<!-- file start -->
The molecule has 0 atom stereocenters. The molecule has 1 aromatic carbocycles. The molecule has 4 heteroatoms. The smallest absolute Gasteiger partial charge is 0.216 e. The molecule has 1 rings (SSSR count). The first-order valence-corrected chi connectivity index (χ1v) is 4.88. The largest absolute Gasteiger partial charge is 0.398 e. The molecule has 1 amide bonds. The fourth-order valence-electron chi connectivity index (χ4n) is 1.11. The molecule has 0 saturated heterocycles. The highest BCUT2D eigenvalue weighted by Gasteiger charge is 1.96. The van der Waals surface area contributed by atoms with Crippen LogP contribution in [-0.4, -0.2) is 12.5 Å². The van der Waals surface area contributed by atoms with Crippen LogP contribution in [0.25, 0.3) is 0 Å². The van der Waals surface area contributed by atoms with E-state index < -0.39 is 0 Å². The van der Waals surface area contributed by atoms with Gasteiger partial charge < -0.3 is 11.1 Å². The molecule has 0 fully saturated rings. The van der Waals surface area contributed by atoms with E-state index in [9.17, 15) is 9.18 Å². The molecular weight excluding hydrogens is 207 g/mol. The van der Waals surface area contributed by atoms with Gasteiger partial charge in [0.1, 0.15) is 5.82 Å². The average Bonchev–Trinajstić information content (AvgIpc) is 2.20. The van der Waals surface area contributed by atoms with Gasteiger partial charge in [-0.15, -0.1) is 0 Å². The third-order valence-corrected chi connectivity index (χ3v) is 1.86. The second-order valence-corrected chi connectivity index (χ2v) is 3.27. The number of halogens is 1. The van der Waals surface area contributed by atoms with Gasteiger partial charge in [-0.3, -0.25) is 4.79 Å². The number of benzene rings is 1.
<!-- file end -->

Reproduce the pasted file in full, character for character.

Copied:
The molecule has 0 atom stereocenters. The molecule has 1 aromatic carbocycles. The molecule has 4 heteroatoms. The smallest absolute Gasteiger partial charge is 0.216 e. The molecule has 1 rings (SSSR count). The first-order valence-corrected chi connectivity index (χ1v) is 4.88. The largest absolute Gasteiger partial charge is 0.398 e. The molecule has 1 amide bonds. The fourth-order valence-electron chi connectivity index (χ4n) is 1.11. The molecule has 0 saturated heterocycles. The highest BCUT2D eigenvalue weighted by Gasteiger charge is 1.96. The van der Waals surface area contributed by atoms with Crippen LogP contribution in [-0.4, -0.2) is 12.5 Å². The van der Waals surface area contributed by atoms with Crippen LogP contribution in [0.25, 0.3) is 0 Å². The van der Waals surface area contributed by atoms with E-state index < -0.39 is 0 Å². The van der Waals surface area contributed by atoms with Gasteiger partial charge < -0.3 is 11.1 Å². The molecule has 0 fully saturated rings. The van der Waals surface area contributed by atoms with E-state index in [9.17, 15) is 9.18 Å². The molecular weight excluding hydrogens is 207 g/mol. The van der Waals surface area contributed by atoms with Gasteiger partial charge in [0.1, 0.15) is 5.82 Å². The average Bonchev–Trinajstić information content (AvgIpc) is 2.20. The van der Waals surface area contributed by atoms with Gasteiger partial charge in [-0.15, -0.1) is 0 Å². The third-order valence-corrected chi connectivity index (χ3v) is 1.86. The second-order valence-corrected chi connectivity index (χ2v) is 3.27. The number of halogens is 1. The van der Waals surface area contributed by atoms with Gasteiger partial charge in [-0.3, -0.25) is 4.79 Å². The number of benzene rings is 1.